Interactions of fluvial and eolian processes are prominent in dryland environments and can significantly change Earth surface morphology. Here, we report on sediment records of eolian and fluvial interactions since the last glacial period, in the semiarid area of northwest China, at the limit of the Southeast Asian monsoon. Sediment sequences of last glacial and Holocene terraces of the Yellow River are composed of channel gravels, overlain by flood sands, eolian dunes, and flood loams. These sequences, dated by optically stimulated luminescence, record interlinks between fluvial and eolian processes and their response to climate change. Sedimentologic structures and grain-size analysis show flood loams, consisting of windblown sediment, deposited from floodwater suspended sediment. The gravel and sand were deposited during cold periods. During transitions from cold to warm phases, the river incised, and dunes were formed by deflation of channel and floodplain deposits (>70 and 21–16 ka). Dunes also formed at ~0.8 ka, probably after human intervention. After dune formation, flood loam covered dunes without erosion during peak discharges at the beginning of the subsequent warm period. The fluctuations of the Southeast Asian monsoon as a moisture-transporting agent have perhaps been the driving force for interactions between fluvial and eolian processes in this semiarid environment.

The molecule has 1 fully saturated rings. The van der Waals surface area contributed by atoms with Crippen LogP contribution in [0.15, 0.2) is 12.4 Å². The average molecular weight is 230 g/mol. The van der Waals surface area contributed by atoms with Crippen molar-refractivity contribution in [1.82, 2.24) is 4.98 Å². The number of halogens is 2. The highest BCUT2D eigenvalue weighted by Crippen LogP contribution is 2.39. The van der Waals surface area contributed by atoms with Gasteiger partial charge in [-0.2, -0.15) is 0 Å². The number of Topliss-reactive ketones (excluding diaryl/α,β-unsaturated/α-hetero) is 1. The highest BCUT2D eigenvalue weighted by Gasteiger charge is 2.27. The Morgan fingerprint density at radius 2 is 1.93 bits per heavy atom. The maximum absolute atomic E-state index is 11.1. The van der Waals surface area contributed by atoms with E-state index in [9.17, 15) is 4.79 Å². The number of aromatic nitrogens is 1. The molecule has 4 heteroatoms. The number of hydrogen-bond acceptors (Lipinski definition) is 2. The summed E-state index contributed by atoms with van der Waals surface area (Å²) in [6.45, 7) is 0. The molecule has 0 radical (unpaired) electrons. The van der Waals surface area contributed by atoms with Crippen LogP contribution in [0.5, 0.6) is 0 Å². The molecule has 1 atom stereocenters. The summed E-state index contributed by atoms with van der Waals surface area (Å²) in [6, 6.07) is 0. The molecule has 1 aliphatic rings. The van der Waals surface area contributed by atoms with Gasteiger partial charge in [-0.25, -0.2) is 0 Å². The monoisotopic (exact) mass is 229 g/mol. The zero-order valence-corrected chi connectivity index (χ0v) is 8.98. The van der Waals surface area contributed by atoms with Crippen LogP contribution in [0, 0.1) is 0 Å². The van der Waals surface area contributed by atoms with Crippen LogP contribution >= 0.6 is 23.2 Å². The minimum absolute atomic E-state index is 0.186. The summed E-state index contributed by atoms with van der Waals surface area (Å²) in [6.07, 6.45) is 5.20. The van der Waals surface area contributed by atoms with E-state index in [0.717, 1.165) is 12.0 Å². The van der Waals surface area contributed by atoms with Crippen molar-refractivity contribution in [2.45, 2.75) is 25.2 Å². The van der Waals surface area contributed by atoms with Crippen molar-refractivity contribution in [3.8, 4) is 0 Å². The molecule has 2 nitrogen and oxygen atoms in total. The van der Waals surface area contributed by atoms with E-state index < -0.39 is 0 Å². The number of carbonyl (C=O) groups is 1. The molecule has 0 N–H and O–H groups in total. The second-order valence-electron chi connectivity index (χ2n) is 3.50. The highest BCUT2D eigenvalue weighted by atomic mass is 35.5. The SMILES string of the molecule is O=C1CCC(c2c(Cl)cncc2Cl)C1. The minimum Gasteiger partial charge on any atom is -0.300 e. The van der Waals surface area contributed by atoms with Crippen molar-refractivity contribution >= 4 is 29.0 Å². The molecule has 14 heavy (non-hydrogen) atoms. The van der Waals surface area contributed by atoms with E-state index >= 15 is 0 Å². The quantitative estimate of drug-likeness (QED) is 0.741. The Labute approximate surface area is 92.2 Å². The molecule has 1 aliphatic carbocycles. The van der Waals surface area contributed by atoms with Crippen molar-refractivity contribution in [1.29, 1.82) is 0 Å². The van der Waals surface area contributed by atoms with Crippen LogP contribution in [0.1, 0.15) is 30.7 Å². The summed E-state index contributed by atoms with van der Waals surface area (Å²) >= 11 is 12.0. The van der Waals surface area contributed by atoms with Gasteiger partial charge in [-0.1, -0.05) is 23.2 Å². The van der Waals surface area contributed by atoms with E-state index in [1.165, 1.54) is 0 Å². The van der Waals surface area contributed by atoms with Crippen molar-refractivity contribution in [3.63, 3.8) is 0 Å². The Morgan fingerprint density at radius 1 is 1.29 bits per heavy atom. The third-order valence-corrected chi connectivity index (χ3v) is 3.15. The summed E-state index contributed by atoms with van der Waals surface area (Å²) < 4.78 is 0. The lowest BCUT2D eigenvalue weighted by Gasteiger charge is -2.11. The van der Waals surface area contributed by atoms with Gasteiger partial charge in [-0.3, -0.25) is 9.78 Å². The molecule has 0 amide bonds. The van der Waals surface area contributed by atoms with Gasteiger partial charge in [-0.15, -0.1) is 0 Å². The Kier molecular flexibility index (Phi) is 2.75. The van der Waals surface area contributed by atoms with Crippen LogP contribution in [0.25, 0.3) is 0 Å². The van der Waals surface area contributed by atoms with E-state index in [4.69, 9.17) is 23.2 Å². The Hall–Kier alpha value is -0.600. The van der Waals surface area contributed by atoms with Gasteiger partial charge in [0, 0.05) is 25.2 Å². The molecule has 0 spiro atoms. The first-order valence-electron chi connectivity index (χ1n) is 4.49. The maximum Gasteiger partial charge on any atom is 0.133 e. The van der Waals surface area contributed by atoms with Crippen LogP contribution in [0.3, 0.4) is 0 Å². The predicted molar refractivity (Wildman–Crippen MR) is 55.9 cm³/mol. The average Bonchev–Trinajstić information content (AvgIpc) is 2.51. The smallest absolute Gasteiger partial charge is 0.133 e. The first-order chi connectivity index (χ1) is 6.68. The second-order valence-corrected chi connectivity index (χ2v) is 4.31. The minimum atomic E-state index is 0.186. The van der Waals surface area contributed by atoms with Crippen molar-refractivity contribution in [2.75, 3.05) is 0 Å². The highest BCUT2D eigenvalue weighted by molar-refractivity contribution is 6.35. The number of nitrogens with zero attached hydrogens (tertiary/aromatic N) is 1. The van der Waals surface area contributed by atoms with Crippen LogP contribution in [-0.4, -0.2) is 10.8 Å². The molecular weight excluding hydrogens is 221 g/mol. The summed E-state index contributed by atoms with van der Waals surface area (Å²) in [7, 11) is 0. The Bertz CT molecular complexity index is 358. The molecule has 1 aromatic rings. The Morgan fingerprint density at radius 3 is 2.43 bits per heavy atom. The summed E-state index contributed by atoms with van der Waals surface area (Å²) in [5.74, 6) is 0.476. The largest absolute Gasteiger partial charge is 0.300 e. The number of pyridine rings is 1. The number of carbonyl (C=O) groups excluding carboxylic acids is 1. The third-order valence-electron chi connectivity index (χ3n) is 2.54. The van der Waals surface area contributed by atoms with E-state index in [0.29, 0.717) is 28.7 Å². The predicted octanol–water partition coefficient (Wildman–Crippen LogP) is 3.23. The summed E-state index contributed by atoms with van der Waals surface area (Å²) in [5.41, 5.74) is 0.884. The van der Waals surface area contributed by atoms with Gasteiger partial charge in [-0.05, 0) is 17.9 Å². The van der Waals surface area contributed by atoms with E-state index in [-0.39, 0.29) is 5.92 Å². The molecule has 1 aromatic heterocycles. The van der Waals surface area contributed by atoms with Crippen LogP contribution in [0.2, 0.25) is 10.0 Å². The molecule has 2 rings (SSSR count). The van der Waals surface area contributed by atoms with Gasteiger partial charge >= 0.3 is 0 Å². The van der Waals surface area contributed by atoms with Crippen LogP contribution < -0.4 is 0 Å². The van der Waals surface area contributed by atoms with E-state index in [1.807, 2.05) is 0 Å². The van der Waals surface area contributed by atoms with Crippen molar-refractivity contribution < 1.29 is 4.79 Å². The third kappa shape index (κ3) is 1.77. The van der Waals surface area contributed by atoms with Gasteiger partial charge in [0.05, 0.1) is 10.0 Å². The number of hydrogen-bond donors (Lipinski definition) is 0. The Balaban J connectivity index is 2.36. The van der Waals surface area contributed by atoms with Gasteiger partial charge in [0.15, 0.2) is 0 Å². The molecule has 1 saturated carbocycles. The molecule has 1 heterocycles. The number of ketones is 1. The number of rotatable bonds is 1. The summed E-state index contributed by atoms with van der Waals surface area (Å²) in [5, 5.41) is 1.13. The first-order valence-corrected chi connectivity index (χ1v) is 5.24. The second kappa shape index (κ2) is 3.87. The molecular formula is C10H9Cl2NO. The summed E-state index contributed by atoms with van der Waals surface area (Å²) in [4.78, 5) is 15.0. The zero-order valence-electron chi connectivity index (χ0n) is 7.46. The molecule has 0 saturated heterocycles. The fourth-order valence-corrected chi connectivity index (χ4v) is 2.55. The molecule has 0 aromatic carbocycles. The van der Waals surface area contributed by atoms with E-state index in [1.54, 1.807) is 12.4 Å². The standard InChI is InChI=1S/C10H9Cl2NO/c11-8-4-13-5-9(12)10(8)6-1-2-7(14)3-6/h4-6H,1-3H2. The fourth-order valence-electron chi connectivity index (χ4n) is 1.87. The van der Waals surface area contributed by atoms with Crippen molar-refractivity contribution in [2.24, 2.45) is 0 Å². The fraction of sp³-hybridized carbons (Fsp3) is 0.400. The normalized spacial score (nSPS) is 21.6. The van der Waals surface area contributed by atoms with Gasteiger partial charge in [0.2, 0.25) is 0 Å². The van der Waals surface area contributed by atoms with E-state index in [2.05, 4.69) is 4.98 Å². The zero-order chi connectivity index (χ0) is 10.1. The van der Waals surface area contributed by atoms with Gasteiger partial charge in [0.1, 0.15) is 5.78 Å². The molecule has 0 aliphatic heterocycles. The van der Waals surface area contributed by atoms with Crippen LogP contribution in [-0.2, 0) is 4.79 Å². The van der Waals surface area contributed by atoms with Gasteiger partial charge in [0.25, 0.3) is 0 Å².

The Chinese Loess Plateau, the world’s largest and oldest loess record, preserves evidence of Asia’s long-term dust source dynamics, but there is uncertainty over the source of the deposits. Recent single-grain detrital zircon U-Pb age analysis has progressed this issue, but debates remain about source changes, and the generation and interpretation of zircon data. To address this, we analyze different groupings of new and existing datasets from the Loess Plateau and potential sources. We also present the results of a first high resolution sampling, multi-proxy provenance analysis of Beiguoyuan loess using U-Pb dating of detrital zircons and detrital garnet geochemistry. The data shows that some small source differences seem to exist between different areas on the Loess Plateau. However, sediment source appears to be unchanging between loess and palaeosols, supporting a recent material recycling hypothesis. Our zircon and garnet data demonstrates, however, that Beiguoyuan experienced a temporary, abrupt source shift during the last glacial maximum, implying that local dust sources became periodically active during the Quaternary. Our results highlight that grouping data to achieve bigger datasets could cause identification of misleading trends. Additionally, we suggest that multi-proxy single-grain approaches are required to gain further insight into Chinese Loess Plateau dust sources.